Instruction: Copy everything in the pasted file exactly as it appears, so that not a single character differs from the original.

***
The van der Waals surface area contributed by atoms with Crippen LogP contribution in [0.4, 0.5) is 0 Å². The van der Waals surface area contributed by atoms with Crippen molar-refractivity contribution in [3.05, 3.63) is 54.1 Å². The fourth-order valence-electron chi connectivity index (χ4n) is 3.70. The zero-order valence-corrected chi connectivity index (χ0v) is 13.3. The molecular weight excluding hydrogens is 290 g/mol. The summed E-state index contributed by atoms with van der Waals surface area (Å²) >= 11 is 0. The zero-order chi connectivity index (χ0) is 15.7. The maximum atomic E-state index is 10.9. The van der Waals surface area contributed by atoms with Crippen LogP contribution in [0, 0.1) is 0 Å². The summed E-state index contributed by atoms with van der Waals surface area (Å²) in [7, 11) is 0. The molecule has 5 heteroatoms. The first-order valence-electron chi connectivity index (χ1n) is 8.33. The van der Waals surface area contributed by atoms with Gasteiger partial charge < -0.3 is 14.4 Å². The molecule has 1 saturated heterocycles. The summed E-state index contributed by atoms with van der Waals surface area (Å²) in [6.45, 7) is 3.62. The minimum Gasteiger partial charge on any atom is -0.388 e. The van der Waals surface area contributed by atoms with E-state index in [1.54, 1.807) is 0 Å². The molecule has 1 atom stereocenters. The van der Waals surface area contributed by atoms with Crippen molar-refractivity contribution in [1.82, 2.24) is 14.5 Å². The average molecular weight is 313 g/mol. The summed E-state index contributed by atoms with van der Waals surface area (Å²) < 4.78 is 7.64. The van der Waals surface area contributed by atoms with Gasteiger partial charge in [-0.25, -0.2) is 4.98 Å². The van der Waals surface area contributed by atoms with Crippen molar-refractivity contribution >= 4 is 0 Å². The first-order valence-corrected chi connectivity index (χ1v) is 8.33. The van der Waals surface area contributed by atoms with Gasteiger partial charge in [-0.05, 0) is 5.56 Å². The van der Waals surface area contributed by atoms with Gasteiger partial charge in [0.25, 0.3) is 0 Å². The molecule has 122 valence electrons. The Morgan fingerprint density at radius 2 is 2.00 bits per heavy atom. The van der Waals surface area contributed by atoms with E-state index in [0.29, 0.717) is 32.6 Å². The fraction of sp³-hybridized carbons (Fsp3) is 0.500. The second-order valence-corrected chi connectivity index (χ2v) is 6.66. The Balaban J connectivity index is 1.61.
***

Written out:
The van der Waals surface area contributed by atoms with Crippen LogP contribution in [0.4, 0.5) is 0 Å². The van der Waals surface area contributed by atoms with Crippen molar-refractivity contribution in [3.05, 3.63) is 54.1 Å². The fourth-order valence-electron chi connectivity index (χ4n) is 3.70. The zero-order valence-corrected chi connectivity index (χ0v) is 13.3. The molecular weight excluding hydrogens is 290 g/mol. The summed E-state index contributed by atoms with van der Waals surface area (Å²) >= 11 is 0. The zero-order chi connectivity index (χ0) is 15.7. The maximum atomic E-state index is 10.9. The van der Waals surface area contributed by atoms with Crippen LogP contribution in [0, 0.1) is 0 Å². The summed E-state index contributed by atoms with van der Waals surface area (Å²) in [7, 11) is 0. The molecule has 5 heteroatoms. The first-order valence-electron chi connectivity index (χ1n) is 8.33. The van der Waals surface area contributed by atoms with Gasteiger partial charge < -0.3 is 14.4 Å². The molecule has 1 saturated heterocycles. The summed E-state index contributed by atoms with van der Waals surface area (Å²) in [6.45, 7) is 3.62. The minimum Gasteiger partial charge on any atom is -0.388 e. The van der Waals surface area contributed by atoms with E-state index in [1.54, 1.807) is 0 Å². The molecule has 1 atom stereocenters. The van der Waals surface area contributed by atoms with Crippen molar-refractivity contribution in [1.82, 2.24) is 14.5 Å². The average molecular weight is 313 g/mol. The summed E-state index contributed by atoms with van der Waals surface area (Å²) < 4.78 is 7.64. The van der Waals surface area contributed by atoms with Gasteiger partial charge in [-0.25, -0.2) is 4.98 Å². The van der Waals surface area contributed by atoms with Crippen molar-refractivity contribution >= 4 is 0 Å². The first-order valence-corrected chi connectivity index (χ1v) is 8.33. The van der Waals surface area contributed by atoms with Gasteiger partial charge in [-0.05, 0) is 5.56 Å². The van der Waals surface area contributed by atoms with Gasteiger partial charge in [0.25, 0.3) is 0 Å². The molecule has 122 valence electrons. The Morgan fingerprint density at radius 2 is 2.00 bits per heavy atom. The van der Waals surface area contributed by atoms with E-state index in [0.29, 0.717) is 32.6 Å². The fraction of sp³-hybridized carbons (Fsp3) is 0.500. The second-order valence-corrected chi connectivity index (χ2v) is 6.66. The Balaban J connectivity index is 1.61.